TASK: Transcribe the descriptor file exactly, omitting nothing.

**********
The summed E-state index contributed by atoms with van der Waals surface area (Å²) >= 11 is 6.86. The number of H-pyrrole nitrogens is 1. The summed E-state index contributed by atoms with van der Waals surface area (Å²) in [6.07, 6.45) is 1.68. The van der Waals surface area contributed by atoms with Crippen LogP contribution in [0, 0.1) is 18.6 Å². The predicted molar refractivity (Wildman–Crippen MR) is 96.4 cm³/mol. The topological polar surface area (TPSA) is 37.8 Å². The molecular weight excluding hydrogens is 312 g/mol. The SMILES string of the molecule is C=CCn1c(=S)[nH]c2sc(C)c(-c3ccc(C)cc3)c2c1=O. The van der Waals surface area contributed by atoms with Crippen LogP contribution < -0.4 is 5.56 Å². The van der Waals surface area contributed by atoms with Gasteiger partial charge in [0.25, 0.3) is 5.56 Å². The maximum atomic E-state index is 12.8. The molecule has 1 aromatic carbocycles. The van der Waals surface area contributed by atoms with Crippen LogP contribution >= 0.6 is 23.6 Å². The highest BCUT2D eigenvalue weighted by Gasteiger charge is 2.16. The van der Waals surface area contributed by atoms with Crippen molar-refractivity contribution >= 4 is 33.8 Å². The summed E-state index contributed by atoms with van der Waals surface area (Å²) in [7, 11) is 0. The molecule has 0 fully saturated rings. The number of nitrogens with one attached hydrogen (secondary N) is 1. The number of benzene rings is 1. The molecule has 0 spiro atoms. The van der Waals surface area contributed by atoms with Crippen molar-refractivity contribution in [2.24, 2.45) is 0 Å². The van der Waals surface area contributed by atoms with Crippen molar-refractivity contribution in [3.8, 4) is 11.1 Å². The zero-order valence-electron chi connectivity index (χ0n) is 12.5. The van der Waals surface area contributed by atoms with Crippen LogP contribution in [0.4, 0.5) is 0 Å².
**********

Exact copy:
The summed E-state index contributed by atoms with van der Waals surface area (Å²) >= 11 is 6.86. The number of H-pyrrole nitrogens is 1. The summed E-state index contributed by atoms with van der Waals surface area (Å²) in [6.07, 6.45) is 1.68. The van der Waals surface area contributed by atoms with Crippen LogP contribution in [0, 0.1) is 18.6 Å². The predicted molar refractivity (Wildman–Crippen MR) is 96.4 cm³/mol. The topological polar surface area (TPSA) is 37.8 Å². The molecular weight excluding hydrogens is 312 g/mol. The SMILES string of the molecule is C=CCn1c(=S)[nH]c2sc(C)c(-c3ccc(C)cc3)c2c1=O. The van der Waals surface area contributed by atoms with Crippen LogP contribution < -0.4 is 5.56 Å². The van der Waals surface area contributed by atoms with Gasteiger partial charge in [0.25, 0.3) is 5.56 Å². The maximum atomic E-state index is 12.8. The molecule has 1 aromatic carbocycles. The van der Waals surface area contributed by atoms with Crippen LogP contribution >= 0.6 is 23.6 Å². The highest BCUT2D eigenvalue weighted by Gasteiger charge is 2.16. The van der Waals surface area contributed by atoms with Crippen molar-refractivity contribution >= 4 is 33.8 Å². The summed E-state index contributed by atoms with van der Waals surface area (Å²) in [7, 11) is 0. The molecule has 0 fully saturated rings. The number of nitrogens with one attached hydrogen (secondary N) is 1. The number of benzene rings is 1. The molecule has 0 spiro atoms. The van der Waals surface area contributed by atoms with Crippen molar-refractivity contribution in [2.24, 2.45) is 0 Å². The van der Waals surface area contributed by atoms with Crippen molar-refractivity contribution in [3.8, 4) is 11.1 Å². The zero-order valence-electron chi connectivity index (χ0n) is 12.5. The van der Waals surface area contributed by atoms with Crippen LogP contribution in [0.4, 0.5) is 0 Å².